The commission's update, unveiled Friday morning as part of a running technical assistance document on the EEOC's website, made clear that a company can offer workers rewards or dole out penalties, in some instances without any limits on the value of the incentive, to get the jab.
Employment lawyers generally said they agreed with the agency's stance on COVID-19 incentive programs, noting that the guidance gives company leaders the green light to focus on workplace safety.
"It is good news for employers who want to encourage workers to get vaccinations and encourage them to be on-site because companies are going to be in a less risky situation with COVID if they have a high-vaccinated population," said Andrew R. Turnbull, of counsel at Morrison & Foerster LLP.
Businesses with this kind of virus safety measure already in place can continue without worrying about winding up in the crosshairs of the EEOC, experts said.
"Many of our clients are offering gift cards to employees who receive the vaccine," said Scott Mirsky, an employment principal at Paley Rothman. "Now we know that this is permissible."
But some areas still remain murky, including what incentives will be considered too valuable in situations where there are caps, and whether businesses must offer workers who have religious or medical objections to the COVID-19 vaccine the option to get that reward, too.
"There are some questions that folks are facing that are unanswered, particularly around incentives," said Jim Paretti, a shareholder at Littler Mendelson PC's Workplace Policy Institute and former top EEOC adviser.
While the agency cleared businesses to offer whatever value incentive they want for a worker who receives a vaccine from a third party, the calculus changes if the business itself is sponsoring the vaccination program, according to the new guidance.
In those circumstances, the EEOC said incentives are fine, but they shouldn't be "so substantial as to be coercive." Employment lawyers said it's still unclear what the agency would consider as reaching that threshold.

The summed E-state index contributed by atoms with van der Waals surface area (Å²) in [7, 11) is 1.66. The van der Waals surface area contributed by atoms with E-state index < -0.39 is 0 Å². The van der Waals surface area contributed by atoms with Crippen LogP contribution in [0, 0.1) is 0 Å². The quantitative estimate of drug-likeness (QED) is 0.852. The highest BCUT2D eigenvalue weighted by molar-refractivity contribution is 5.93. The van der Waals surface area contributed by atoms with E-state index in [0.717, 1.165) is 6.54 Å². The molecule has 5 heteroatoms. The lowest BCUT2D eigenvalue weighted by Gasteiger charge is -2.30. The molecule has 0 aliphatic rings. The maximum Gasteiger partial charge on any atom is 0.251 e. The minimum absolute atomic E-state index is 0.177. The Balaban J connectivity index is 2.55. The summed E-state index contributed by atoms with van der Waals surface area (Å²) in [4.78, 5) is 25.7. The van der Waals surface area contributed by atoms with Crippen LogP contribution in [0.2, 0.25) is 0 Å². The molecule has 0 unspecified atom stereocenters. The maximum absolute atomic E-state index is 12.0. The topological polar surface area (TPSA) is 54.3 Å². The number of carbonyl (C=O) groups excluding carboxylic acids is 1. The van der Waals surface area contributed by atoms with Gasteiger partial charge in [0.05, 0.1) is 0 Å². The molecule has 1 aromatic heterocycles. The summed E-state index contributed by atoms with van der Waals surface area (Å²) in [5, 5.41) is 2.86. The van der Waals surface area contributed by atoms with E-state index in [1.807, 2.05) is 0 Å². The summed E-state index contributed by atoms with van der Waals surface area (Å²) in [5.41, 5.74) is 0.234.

"The EEOC reminds us today that if an incentive is so great as to render something coercive or involuntary, then that's a problem," Paretti said. "I would've loved five examples where they said, 'This is too much,' but they didn't provide that."
The agency has an interest in curbing these rewards because the Americans with Disabilities Act — which prohibits bias against individuals with disabilities — mandates that workplace health initiatives be voluntary if they solicit medical details from participants, like the result of a health screening or someone's medical history.
Weighty prizes or penalties can essentially render these programs involuntary, forcing an employee into joining up and handing over sensitive medical data and violating the ADA.
The EEOC said Friday that "because vaccinations require employees to answer pre-vaccination disability-related screening questions, a very large incentive could make employees feel pressured to disclose protected medical information."
However, it didn't go further to inform businesses what might cross the line.
Jackson Lewis PC principal Tracey Wallace lamented the lack of clarity on this point.
"How do you determine what is too valuable?" Wallace said. "I think it would've been better if there were some examples offered."
The agency also shied away from offering any clarification on whether businesses must offer alternative routes for workers to get the incentive when they can't get the shot for medical or religious reasons.
Under the ADA, employers must offer disabled employees a reasonable accommodation to enjoy the same "benefits and privileges of employment" afforded to their peers who don't have a disability. Title VII mandates that employers go through a similar process to accommodate a worker's sincerely held religious beliefs.
Disability law expert Jonathan Mook of DiMuroGinsberg PC said whether businesses must install another pathway for disabled or religious workers to get a vaccine incentive remains a "puzzle."
"The guidance discusses the need for an employer to accommodate employees who are not vaccinated due to disability/religious reasons," Mook said. "But, how does an employer reasonably accommodate when a vaccine incentive is involved?"
--Editing by Abbie Sarfo.
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